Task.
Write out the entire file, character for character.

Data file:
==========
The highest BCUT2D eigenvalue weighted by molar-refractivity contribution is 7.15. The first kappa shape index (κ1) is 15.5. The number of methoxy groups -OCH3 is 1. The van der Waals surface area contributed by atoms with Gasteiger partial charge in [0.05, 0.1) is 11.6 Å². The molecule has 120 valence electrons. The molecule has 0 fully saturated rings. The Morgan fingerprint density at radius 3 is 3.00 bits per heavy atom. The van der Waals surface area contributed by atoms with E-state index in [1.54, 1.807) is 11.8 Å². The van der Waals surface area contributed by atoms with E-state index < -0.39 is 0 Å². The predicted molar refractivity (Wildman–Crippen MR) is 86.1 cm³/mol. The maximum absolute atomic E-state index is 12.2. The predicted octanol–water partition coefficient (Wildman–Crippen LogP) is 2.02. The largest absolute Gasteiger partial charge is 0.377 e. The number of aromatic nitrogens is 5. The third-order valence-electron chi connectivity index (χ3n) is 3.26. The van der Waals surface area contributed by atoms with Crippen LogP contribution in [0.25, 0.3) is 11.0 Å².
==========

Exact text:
The highest BCUT2D eigenvalue weighted by molar-refractivity contribution is 7.15. The first kappa shape index (κ1) is 15.5. The number of methoxy groups -OCH3 is 1. The van der Waals surface area contributed by atoms with Gasteiger partial charge in [0.05, 0.1) is 11.6 Å². The molecule has 120 valence electrons. The molecule has 0 fully saturated rings. The Morgan fingerprint density at radius 3 is 3.00 bits per heavy atom. The van der Waals surface area contributed by atoms with E-state index in [1.54, 1.807) is 11.8 Å². The van der Waals surface area contributed by atoms with E-state index < -0.39 is 0 Å². The predicted molar refractivity (Wildman–Crippen MR) is 86.1 cm³/mol. The maximum absolute atomic E-state index is 12.2. The predicted octanol–water partition coefficient (Wildman–Crippen LogP) is 2.02. The largest absolute Gasteiger partial charge is 0.377 e. The number of aromatic nitrogens is 5. The third-order valence-electron chi connectivity index (χ3n) is 3.26. The van der Waals surface area contributed by atoms with Crippen LogP contribution in [0.25, 0.3) is 11.0 Å².